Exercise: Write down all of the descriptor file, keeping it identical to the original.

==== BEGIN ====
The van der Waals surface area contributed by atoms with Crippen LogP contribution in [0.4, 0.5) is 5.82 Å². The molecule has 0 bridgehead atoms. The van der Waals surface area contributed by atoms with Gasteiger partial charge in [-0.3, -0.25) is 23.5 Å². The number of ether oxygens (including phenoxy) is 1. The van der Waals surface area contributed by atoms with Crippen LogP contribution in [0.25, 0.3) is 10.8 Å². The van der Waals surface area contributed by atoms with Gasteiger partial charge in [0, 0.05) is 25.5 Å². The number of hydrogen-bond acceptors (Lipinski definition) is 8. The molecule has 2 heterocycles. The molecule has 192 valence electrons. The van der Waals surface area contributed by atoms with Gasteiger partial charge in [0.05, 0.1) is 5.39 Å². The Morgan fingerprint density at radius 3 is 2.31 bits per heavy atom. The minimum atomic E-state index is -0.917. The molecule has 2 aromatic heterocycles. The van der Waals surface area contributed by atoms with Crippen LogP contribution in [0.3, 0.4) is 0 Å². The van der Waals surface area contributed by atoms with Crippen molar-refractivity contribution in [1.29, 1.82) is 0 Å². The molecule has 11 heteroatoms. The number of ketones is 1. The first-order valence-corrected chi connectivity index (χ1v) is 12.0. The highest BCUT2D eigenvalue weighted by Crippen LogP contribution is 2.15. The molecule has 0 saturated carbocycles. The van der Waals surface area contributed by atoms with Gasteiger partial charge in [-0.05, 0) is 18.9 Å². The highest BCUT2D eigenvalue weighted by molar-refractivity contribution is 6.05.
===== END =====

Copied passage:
The van der Waals surface area contributed by atoms with Crippen LogP contribution in [0.4, 0.5) is 5.82 Å². The molecule has 0 bridgehead atoms. The van der Waals surface area contributed by atoms with Gasteiger partial charge in [-0.3, -0.25) is 23.5 Å². The number of ether oxygens (including phenoxy) is 1. The van der Waals surface area contributed by atoms with Crippen LogP contribution in [0.25, 0.3) is 10.8 Å². The van der Waals surface area contributed by atoms with Gasteiger partial charge in [0, 0.05) is 25.5 Å². The number of hydrogen-bond acceptors (Lipinski definition) is 8. The molecule has 2 heterocycles. The molecule has 192 valence electrons. The van der Waals surface area contributed by atoms with Gasteiger partial charge in [0.05, 0.1) is 5.39 Å². The Morgan fingerprint density at radius 3 is 2.31 bits per heavy atom. The minimum atomic E-state index is -0.917. The molecule has 2 aromatic heterocycles. The van der Waals surface area contributed by atoms with Crippen LogP contribution in [0.3, 0.4) is 0 Å². The van der Waals surface area contributed by atoms with Crippen molar-refractivity contribution in [1.29, 1.82) is 0 Å². The molecule has 11 heteroatoms. The number of ketones is 1. The first-order valence-corrected chi connectivity index (χ1v) is 12.0. The highest BCUT2D eigenvalue weighted by Crippen LogP contribution is 2.15. The molecule has 0 saturated carbocycles. The van der Waals surface area contributed by atoms with Gasteiger partial charge in [-0.05, 0) is 18.9 Å². The highest BCUT2D eigenvalue weighted by molar-refractivity contribution is 6.05.